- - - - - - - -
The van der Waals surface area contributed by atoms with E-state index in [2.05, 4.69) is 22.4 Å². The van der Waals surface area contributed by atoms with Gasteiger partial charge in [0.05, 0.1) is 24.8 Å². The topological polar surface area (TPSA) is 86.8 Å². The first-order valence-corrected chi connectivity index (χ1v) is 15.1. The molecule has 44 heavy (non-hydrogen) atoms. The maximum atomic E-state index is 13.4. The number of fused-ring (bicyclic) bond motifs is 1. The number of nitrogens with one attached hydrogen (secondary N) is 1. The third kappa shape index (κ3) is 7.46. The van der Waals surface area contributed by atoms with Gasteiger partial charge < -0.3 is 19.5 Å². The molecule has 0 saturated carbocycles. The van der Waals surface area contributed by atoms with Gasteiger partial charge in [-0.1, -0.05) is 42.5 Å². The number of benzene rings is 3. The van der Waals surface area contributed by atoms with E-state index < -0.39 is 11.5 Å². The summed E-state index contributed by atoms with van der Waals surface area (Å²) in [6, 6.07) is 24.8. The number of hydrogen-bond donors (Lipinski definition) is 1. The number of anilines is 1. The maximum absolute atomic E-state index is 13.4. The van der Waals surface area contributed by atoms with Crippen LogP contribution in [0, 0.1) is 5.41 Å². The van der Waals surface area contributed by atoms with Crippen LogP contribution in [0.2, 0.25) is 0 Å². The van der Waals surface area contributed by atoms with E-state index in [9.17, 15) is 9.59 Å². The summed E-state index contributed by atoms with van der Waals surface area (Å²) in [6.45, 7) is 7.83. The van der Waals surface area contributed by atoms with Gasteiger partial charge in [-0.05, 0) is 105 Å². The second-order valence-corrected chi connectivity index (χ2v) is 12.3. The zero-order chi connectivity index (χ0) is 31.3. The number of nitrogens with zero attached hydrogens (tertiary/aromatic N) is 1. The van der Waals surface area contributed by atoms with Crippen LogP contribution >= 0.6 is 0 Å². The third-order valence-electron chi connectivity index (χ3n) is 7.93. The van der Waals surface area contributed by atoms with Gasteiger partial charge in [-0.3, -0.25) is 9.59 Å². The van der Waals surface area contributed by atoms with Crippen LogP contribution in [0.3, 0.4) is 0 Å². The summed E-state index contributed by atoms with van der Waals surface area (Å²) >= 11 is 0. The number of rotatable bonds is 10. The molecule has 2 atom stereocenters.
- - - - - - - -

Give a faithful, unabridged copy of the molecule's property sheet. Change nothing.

The van der Waals surface area contributed by atoms with E-state index in [2.05, 4.69) is 22.4 Å². The van der Waals surface area contributed by atoms with Gasteiger partial charge in [0.05, 0.1) is 24.8 Å². The topological polar surface area (TPSA) is 86.8 Å². The first-order valence-corrected chi connectivity index (χ1v) is 15.1. The molecule has 44 heavy (non-hydrogen) atoms. The maximum atomic E-state index is 13.4. The number of fused-ring (bicyclic) bond motifs is 1. The number of nitrogens with one attached hydrogen (secondary N) is 1. The third kappa shape index (κ3) is 7.46. The van der Waals surface area contributed by atoms with Gasteiger partial charge < -0.3 is 19.5 Å². The molecule has 0 saturated carbocycles. The van der Waals surface area contributed by atoms with Gasteiger partial charge in [-0.1, -0.05) is 42.5 Å². The number of benzene rings is 3. The van der Waals surface area contributed by atoms with E-state index < -0.39 is 11.5 Å². The summed E-state index contributed by atoms with van der Waals surface area (Å²) in [6, 6.07) is 24.8. The number of hydrogen-bond donors (Lipinski definition) is 1. The number of anilines is 1. The maximum absolute atomic E-state index is 13.4. The van der Waals surface area contributed by atoms with Crippen LogP contribution in [0, 0.1) is 5.41 Å². The van der Waals surface area contributed by atoms with Crippen LogP contribution in [0.2, 0.25) is 0 Å². The van der Waals surface area contributed by atoms with E-state index in [9.17, 15) is 9.59 Å². The summed E-state index contributed by atoms with van der Waals surface area (Å²) in [6.45, 7) is 7.83. The van der Waals surface area contributed by atoms with Gasteiger partial charge in [-0.05, 0) is 105 Å². The second-order valence-corrected chi connectivity index (χ2v) is 12.3. The zero-order chi connectivity index (χ0) is 31.3. The number of nitrogens with zero attached hydrogens (tertiary/aromatic N) is 1. The van der Waals surface area contributed by atoms with Crippen LogP contribution >= 0.6 is 0 Å². The third-order valence-electron chi connectivity index (χ3n) is 7.93. The van der Waals surface area contributed by atoms with Gasteiger partial charge in [-0.3, -0.25) is 9.59 Å². The van der Waals surface area contributed by atoms with Crippen LogP contribution in [0.3, 0.4) is 0 Å². The summed E-state index contributed by atoms with van der Waals surface area (Å²) >= 11 is 0. The number of rotatable bonds is 10. The molecule has 2 atom stereocenters.